What we worked the most on was the heeling and just relaxing in the environment. Tod is an easily aroused dog and he can begin to vocalize if he gets too high. We have worked a lot on different strategies in order for him to be in the correct frame of mind. It’s important that I keep calm and relaxed, and that we hang around in the environment where the training or trial is taking place.

We had to wait from 8 am to 3 pm for our start, so he got to in turns rest in the car, go for walks, hang out by the entrance to the trial area (which is so far away so neither you nor the dog can actually see what happens, just hear the occasional gun shot) and train a short distance from the trialling area.

What were your expectations and goals for this trial?
I wanted to feel like he was with me and feel safe knowing that he could be completely steady and calm by my side. I wanted to be able to handle him quietly and simply. I didn’t want to have to remind him of small details and I wanted him to be attentive.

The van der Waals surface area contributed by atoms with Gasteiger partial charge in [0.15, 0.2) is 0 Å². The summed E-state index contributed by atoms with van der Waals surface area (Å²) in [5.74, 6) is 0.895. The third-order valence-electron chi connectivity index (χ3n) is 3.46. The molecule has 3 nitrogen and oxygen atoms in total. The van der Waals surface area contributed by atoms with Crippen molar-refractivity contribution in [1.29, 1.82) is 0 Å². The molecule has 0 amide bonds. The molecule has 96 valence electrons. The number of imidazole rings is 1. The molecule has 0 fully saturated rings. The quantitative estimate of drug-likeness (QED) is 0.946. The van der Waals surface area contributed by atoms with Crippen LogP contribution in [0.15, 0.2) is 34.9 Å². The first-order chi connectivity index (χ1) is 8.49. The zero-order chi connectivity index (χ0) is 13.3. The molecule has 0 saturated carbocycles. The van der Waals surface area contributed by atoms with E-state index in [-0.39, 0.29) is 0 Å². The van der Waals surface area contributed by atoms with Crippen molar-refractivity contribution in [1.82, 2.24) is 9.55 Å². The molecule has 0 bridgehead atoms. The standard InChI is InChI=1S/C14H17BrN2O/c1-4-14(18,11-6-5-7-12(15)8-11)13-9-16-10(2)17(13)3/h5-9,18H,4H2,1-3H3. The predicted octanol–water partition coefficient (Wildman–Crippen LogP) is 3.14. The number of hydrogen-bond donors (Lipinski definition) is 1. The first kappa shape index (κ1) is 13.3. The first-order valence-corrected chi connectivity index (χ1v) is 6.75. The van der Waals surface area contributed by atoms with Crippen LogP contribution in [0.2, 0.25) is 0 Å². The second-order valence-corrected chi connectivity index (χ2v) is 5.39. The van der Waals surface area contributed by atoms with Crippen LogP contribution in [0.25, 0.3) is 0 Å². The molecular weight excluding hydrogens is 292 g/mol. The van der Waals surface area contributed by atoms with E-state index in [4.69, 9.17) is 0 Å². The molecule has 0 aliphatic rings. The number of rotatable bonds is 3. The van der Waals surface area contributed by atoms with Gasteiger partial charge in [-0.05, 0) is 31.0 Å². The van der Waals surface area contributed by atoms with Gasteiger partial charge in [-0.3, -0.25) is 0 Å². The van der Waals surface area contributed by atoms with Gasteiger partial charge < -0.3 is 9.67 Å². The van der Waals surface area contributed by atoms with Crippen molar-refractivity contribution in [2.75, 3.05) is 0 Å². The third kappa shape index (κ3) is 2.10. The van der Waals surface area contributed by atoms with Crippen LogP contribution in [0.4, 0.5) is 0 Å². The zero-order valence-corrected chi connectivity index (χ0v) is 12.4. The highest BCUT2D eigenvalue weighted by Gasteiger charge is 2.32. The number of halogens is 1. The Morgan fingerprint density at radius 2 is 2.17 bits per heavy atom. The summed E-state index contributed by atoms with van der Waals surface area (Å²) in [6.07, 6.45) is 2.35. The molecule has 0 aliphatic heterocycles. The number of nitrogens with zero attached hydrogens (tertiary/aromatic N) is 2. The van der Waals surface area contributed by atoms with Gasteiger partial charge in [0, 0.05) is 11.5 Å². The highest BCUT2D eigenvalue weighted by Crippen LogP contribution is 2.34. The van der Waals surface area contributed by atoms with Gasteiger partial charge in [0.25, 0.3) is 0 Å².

And I wanted him to be able to relax straight away as the trial was over. That was my biggest goal and I think we hit that one. As soon as I put him back on leash and the judge gave us his feedback and wrote down his notes, Tod was calm. He got a bit aroused again as the next dog and the shooter came in and we were to stand and be calm and steady after our trial. His tail started waving and he stood up. But when I ignored him and just stood there with my hands in my coat pockets, he realized it wasn’t his turn again and just settled down which I was very happy with.

The rest is really a bonus. Just about anything can happen at the first trial.

People sometimes ask you ”You’re so calm, how can you stay so calm?” How do you stay so calm?

Because that’s a skill that you can train, ha-ha! In the beginning it was “fake it till you make it”, but by now I feel quite comfortable. I was a bit nervous before the trial, but I can still act calm and stay in the bubble with my dog. If I move in a calm fashion, walk slowly and take deep breaths, I can trick my brain into believing that I’m calm.